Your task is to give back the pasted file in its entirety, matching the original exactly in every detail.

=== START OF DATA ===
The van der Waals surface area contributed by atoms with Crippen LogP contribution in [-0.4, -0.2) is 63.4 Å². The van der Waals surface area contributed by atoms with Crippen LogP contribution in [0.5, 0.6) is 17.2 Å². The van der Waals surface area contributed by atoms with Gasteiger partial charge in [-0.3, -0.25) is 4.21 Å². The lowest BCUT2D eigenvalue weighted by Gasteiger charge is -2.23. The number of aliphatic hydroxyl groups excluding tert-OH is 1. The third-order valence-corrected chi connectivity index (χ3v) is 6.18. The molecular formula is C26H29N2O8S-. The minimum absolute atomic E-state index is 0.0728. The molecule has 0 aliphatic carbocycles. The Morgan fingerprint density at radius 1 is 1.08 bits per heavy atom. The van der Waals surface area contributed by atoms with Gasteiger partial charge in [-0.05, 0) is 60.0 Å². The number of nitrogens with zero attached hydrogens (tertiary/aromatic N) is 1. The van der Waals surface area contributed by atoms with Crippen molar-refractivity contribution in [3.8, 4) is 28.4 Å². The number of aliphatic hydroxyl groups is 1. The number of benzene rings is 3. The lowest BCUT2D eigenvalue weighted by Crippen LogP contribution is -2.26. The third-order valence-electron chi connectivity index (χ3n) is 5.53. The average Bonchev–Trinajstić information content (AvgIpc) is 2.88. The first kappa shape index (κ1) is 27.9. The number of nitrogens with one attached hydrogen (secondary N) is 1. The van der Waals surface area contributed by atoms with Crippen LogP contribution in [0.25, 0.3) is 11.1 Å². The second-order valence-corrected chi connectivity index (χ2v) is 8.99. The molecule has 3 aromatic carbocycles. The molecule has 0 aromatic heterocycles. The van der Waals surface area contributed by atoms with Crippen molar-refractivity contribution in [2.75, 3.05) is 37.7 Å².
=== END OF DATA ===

The van der Waals surface area contributed by atoms with Crippen LogP contribution in [-0.4, -0.2) is 63.4 Å². The van der Waals surface area contributed by atoms with Crippen LogP contribution in [0.5, 0.6) is 17.2 Å². The van der Waals surface area contributed by atoms with Gasteiger partial charge in [-0.3, -0.25) is 4.21 Å². The lowest BCUT2D eigenvalue weighted by Gasteiger charge is -2.23. The number of aliphatic hydroxyl groups excluding tert-OH is 1. The third-order valence-corrected chi connectivity index (χ3v) is 6.18. The molecular formula is C26H29N2O8S-. The minimum absolute atomic E-state index is 0.0728. The molecule has 0 aliphatic carbocycles. The Morgan fingerprint density at radius 1 is 1.08 bits per heavy atom. The van der Waals surface area contributed by atoms with Gasteiger partial charge in [-0.05, 0) is 60.0 Å². The number of nitrogens with zero attached hydrogens (tertiary/aromatic N) is 1. The van der Waals surface area contributed by atoms with Crippen molar-refractivity contribution in [3.8, 4) is 28.4 Å². The number of aliphatic hydroxyl groups is 1. The number of benzene rings is 3. The lowest BCUT2D eigenvalue weighted by Crippen LogP contribution is -2.26. The third-order valence-electron chi connectivity index (χ3n) is 5.53. The average Bonchev–Trinajstić information content (AvgIpc) is 2.88. The first kappa shape index (κ1) is 27.9. The number of nitrogens with one attached hydrogen (secondary N) is 1. The van der Waals surface area contributed by atoms with Crippen LogP contribution in [0.25, 0.3) is 11.1 Å². The second-order valence-corrected chi connectivity index (χ2v) is 8.99. The molecule has 3 aromatic carbocycles. The molecule has 0 aromatic heterocycles. The van der Waals surface area contributed by atoms with Crippen molar-refractivity contribution in [2.75, 3.05) is 37.7 Å².